The COVID-19 pandemic has changed the perspective on public health. As the world progresses through the situation and a possible subsequent mental health pandemic, the future of public health will be precise, predictive, participatory, and personalized. These concepts will help the health sector navigate the changing public health principles.
Public health has become much more than just focusing on lifestyle paradigms and health promotion to prevent diseases. It now encompasses a holistic view beyond clinical health and reactive care. It now incorporates economic, geographic, political, social, and environmental determinants to improve the treatment outcomes while reducing costs.
Precision medicine is an emerging approach to disease treatment and prevention. It considers individual gene variability, lifestyles, and the environment. These factors allow doctors to be more accurate in their treatment and prevention strategies for particular diseases. It sharply contrasts with the one-size-fits-all approach, in which treatment and prevention strategies apply across the board.
Precision medicine is even more crucial in the future of public health. The Assistant Professor of Genomic Medicine at Geisinger Health Systems, Nephi Walton, notes that the institution is already embracing genomic medicine to change people’s lives. With over 6,000 known genetic diseases, hospitals need to undertake heavy tech lifting to improve scientific wellness. It is the only way to get so much information.
At the Institute of Human Data Science, they have already made enormous strides to understand biology and how it affects human health, related to disease, and defines wellness. The promise of precision medicine will become a discipline and not a disease-specific approach.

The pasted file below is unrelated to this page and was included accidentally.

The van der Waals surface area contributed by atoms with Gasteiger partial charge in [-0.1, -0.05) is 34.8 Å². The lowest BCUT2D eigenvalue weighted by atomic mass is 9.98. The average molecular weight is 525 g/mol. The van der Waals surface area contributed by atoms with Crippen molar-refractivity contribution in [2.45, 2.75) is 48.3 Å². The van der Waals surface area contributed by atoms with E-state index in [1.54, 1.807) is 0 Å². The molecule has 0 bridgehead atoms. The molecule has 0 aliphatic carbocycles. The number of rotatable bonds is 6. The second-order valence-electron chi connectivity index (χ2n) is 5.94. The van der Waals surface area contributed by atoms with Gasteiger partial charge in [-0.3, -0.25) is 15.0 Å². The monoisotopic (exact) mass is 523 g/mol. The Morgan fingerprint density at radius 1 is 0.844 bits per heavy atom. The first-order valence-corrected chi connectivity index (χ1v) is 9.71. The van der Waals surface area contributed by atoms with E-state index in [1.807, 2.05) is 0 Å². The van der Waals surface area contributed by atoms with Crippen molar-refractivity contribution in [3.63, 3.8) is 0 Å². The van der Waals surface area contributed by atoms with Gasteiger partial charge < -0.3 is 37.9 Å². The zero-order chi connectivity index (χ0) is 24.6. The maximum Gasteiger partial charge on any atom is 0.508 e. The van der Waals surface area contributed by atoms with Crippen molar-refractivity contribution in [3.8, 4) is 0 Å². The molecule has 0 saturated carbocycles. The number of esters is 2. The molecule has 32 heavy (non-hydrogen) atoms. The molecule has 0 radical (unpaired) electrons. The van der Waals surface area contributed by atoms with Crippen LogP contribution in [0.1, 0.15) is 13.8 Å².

Precision medicine is also personalized medicine and is a promising approach to tackling diseases that have in the past eluded effective cures. Cancer and rare genetic conditions, for example, take a toll on society. Many are preventable through lifestyle changes like weight loss, reducing alcohol intake, and quitting tobacco. On the other hand, some result from predisposition to hereditary diseases along racial, ethnic, and familial lines.
The MD and Vice President of Quantitative Medicine, Peter Bergethon, says that the next phase in public health is not about drugs but engaging patients in their treatment plans. Technologies like AI and wearables exist, and their availability is on a wide scale. It calls for doctors to take that information to patients more precisely, to help them consume it in ways they consume data.
Healthcare in the 21st century will continue to focus on improving wellness for the individual. The approach will entail creating preventative, participatory, and personalized medicine to reverse the rising cost trends.
Experts explain that using Alzheimer’s as an example, computer-aided diagnostics, and patient data clouds will enable clinicians and researchers to identify the earliest sign of cognitive decline. Scientists will be able to divide the disease into subtypes. Using individuals with a high genetic risk, they’ll be able to track mental progress.
At Tesis Biosciences, patient care is at the center of what we do every day. With the new trends for patient care in the coming year, we strive to bridge the gap between the patient and the healthcare provider in laboratory testing. For more information on the future of precision medicine and personalized healthcare, visit our blog.